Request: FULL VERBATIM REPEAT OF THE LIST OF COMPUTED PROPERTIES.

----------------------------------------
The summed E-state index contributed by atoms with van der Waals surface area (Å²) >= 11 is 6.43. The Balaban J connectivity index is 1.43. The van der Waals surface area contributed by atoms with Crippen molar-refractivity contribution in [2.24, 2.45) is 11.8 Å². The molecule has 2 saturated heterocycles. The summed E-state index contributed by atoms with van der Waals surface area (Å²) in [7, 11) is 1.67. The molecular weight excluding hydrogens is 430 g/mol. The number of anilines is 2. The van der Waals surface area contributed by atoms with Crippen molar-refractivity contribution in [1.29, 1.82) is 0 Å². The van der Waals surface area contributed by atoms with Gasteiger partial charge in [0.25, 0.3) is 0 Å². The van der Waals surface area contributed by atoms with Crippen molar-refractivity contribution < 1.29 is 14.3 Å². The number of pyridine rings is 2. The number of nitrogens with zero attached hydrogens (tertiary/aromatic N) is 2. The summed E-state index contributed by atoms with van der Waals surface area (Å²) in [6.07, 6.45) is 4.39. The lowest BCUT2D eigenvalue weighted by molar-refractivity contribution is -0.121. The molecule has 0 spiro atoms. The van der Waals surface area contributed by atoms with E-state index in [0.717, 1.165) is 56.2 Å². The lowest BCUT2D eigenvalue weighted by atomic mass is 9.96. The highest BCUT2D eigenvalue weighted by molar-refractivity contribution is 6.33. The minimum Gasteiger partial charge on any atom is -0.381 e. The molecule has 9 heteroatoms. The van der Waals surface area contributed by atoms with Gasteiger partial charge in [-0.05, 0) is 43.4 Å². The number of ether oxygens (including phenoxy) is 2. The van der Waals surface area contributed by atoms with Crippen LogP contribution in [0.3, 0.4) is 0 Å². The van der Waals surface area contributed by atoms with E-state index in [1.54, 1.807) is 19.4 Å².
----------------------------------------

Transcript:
The summed E-state index contributed by atoms with van der Waals surface area (Å²) >= 11 is 6.43. The Balaban J connectivity index is 1.43. The van der Waals surface area contributed by atoms with Crippen molar-refractivity contribution in [2.24, 2.45) is 11.8 Å². The molecule has 2 saturated heterocycles. The summed E-state index contributed by atoms with van der Waals surface area (Å²) in [7, 11) is 1.67. The molecular weight excluding hydrogens is 430 g/mol. The number of anilines is 2. The van der Waals surface area contributed by atoms with Crippen molar-refractivity contribution in [1.29, 1.82) is 0 Å². The van der Waals surface area contributed by atoms with Gasteiger partial charge in [0.25, 0.3) is 0 Å². The van der Waals surface area contributed by atoms with Crippen molar-refractivity contribution < 1.29 is 14.3 Å². The number of pyridine rings is 2. The number of nitrogens with zero attached hydrogens (tertiary/aromatic N) is 2. The summed E-state index contributed by atoms with van der Waals surface area (Å²) in [6.07, 6.45) is 4.39. The lowest BCUT2D eigenvalue weighted by molar-refractivity contribution is -0.121. The molecule has 0 spiro atoms. The van der Waals surface area contributed by atoms with E-state index in [0.717, 1.165) is 56.2 Å². The lowest BCUT2D eigenvalue weighted by atomic mass is 9.96. The highest BCUT2D eigenvalue weighted by molar-refractivity contribution is 6.33. The minimum Gasteiger partial charge on any atom is -0.381 e. The molecule has 9 heteroatoms. The van der Waals surface area contributed by atoms with Gasteiger partial charge in [-0.05, 0) is 43.4 Å². The number of ether oxygens (including phenoxy) is 2. The van der Waals surface area contributed by atoms with Crippen LogP contribution in [0.3, 0.4) is 0 Å². The van der Waals surface area contributed by atoms with E-state index in [1.54, 1.807) is 19.4 Å².